fMRI research on eating disorders – the role of the insula?

This week I will be visiting the Regional Eating Disorders Service at Ulleval Hospital University of Oslo:

Clinical psychologist and current PhD student Ian Frampton has been carrying out research based at the unit using fMRI to determine if individuals with anorexia nervosa have abnormal patterns of activity in the insula cortex of the brain. He is examining patterns of activity in patients and controls while they perform cognitive tasks that tax working memory, executive control and attention, some of which are specially modified to use materials which might activate body image or food reward processing systems.

 Historically, the insula cortex was known to play an important role in advanced processing neural signals coming from the gut (some people have even called it the “hippocampus of the gut”), but more recently it is perhaps more widely known for its involvement in emotion and socio-economic decision making  (see earlier post  on our coordination game fMRI study).  Ians research spans  the two fields, so I am really pleased to be involved with it and very much looking forward seeing his latest imaging results!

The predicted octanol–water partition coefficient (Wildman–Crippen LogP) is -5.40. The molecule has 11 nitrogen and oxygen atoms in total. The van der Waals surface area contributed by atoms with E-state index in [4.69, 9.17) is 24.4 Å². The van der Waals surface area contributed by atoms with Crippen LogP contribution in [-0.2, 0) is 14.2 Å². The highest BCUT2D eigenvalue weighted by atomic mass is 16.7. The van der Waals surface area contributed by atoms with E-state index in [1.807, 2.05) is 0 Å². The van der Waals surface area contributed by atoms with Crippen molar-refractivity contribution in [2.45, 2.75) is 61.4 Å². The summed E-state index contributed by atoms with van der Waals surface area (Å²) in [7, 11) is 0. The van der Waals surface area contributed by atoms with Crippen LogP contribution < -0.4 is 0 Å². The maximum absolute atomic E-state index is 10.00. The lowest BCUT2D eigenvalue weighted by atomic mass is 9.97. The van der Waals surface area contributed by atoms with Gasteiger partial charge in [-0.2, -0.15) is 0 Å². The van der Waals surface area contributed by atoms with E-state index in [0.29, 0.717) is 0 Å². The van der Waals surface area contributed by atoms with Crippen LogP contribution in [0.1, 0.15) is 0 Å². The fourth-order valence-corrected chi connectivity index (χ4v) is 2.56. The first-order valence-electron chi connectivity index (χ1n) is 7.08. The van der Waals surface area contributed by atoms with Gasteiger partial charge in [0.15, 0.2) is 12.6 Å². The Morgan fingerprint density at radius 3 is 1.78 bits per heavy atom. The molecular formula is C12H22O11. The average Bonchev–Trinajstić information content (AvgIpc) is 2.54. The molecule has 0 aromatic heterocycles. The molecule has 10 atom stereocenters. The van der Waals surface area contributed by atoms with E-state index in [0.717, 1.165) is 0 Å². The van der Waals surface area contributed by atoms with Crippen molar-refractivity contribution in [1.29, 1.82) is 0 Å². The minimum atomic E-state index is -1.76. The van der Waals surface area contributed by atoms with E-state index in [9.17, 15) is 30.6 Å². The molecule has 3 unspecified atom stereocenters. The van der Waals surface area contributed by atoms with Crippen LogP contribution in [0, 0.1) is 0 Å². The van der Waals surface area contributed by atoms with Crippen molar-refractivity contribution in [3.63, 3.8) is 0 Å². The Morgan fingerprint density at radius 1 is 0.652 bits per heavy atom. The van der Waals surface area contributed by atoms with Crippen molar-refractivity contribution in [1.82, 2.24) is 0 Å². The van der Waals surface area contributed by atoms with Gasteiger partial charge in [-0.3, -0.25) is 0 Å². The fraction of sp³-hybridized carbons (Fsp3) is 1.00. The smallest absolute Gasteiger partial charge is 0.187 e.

The research has the promise to provide better techniques for assessing and diagnosing eating disorders, as well as better fundamental understanding of the neural, cognitive and emotional mechanisms involved in anorexia and related conditions.

One response to “fMRI research on eating disorders – the role of the insula?

  1. Pingback: Quality of Life Years and the Neuroscience of Fairness | Timothy Hodgson - Cognitive Neuroscience

Leave a Reply

Your email address will not be published. Required fields are marked *

You may use these HTML tags and attributes: <a href="" title=""> <abbr title=""> <acronym title=""> <b> <blockquote cite=""> <cite> <code> <del datetime=""> <em> <i> <q cite=""> <strike> <strong>